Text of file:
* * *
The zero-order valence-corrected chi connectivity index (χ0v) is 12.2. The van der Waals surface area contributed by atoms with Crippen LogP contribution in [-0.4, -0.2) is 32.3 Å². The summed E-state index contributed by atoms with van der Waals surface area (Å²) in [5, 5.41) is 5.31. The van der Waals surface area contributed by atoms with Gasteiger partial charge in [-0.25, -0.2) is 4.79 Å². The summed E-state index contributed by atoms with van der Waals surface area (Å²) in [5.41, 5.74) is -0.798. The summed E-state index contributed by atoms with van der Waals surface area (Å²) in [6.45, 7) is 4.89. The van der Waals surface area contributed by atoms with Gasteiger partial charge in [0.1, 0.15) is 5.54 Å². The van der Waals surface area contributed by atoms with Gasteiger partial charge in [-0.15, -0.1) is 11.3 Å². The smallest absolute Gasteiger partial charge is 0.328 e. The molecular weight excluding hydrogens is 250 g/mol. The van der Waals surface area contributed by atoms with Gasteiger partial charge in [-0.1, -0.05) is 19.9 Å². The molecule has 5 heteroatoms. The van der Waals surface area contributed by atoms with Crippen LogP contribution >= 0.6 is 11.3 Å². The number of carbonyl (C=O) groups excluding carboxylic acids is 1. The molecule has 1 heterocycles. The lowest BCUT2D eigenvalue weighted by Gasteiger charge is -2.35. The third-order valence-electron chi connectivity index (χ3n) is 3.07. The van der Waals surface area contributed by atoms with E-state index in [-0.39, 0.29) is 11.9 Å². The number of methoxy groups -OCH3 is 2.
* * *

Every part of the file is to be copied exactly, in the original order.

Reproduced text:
The zero-order valence-corrected chi connectivity index (χ0v) is 12.2. The van der Waals surface area contributed by atoms with Crippen LogP contribution in [-0.4, -0.2) is 32.3 Å². The summed E-state index contributed by atoms with van der Waals surface area (Å²) in [5, 5.41) is 5.31. The van der Waals surface area contributed by atoms with Gasteiger partial charge in [-0.25, -0.2) is 4.79 Å². The summed E-state index contributed by atoms with van der Waals surface area (Å²) in [5.41, 5.74) is -0.798. The summed E-state index contributed by atoms with van der Waals surface area (Å²) in [6.45, 7) is 4.89. The van der Waals surface area contributed by atoms with Gasteiger partial charge in [0.1, 0.15) is 5.54 Å². The van der Waals surface area contributed by atoms with Gasteiger partial charge in [-0.15, -0.1) is 11.3 Å². The smallest absolute Gasteiger partial charge is 0.328 e. The molecular weight excluding hydrogens is 250 g/mol. The van der Waals surface area contributed by atoms with Gasteiger partial charge in [-0.1, -0.05) is 19.9 Å². The molecule has 5 heteroatoms. The van der Waals surface area contributed by atoms with Crippen LogP contribution >= 0.6 is 11.3 Å². The number of carbonyl (C=O) groups excluding carboxylic acids is 1. The molecule has 1 heterocycles. The lowest BCUT2D eigenvalue weighted by Gasteiger charge is -2.35. The third-order valence-electron chi connectivity index (χ3n) is 3.07. The van der Waals surface area contributed by atoms with E-state index in [-0.39, 0.29) is 11.9 Å². The number of methoxy groups -OCH3 is 2.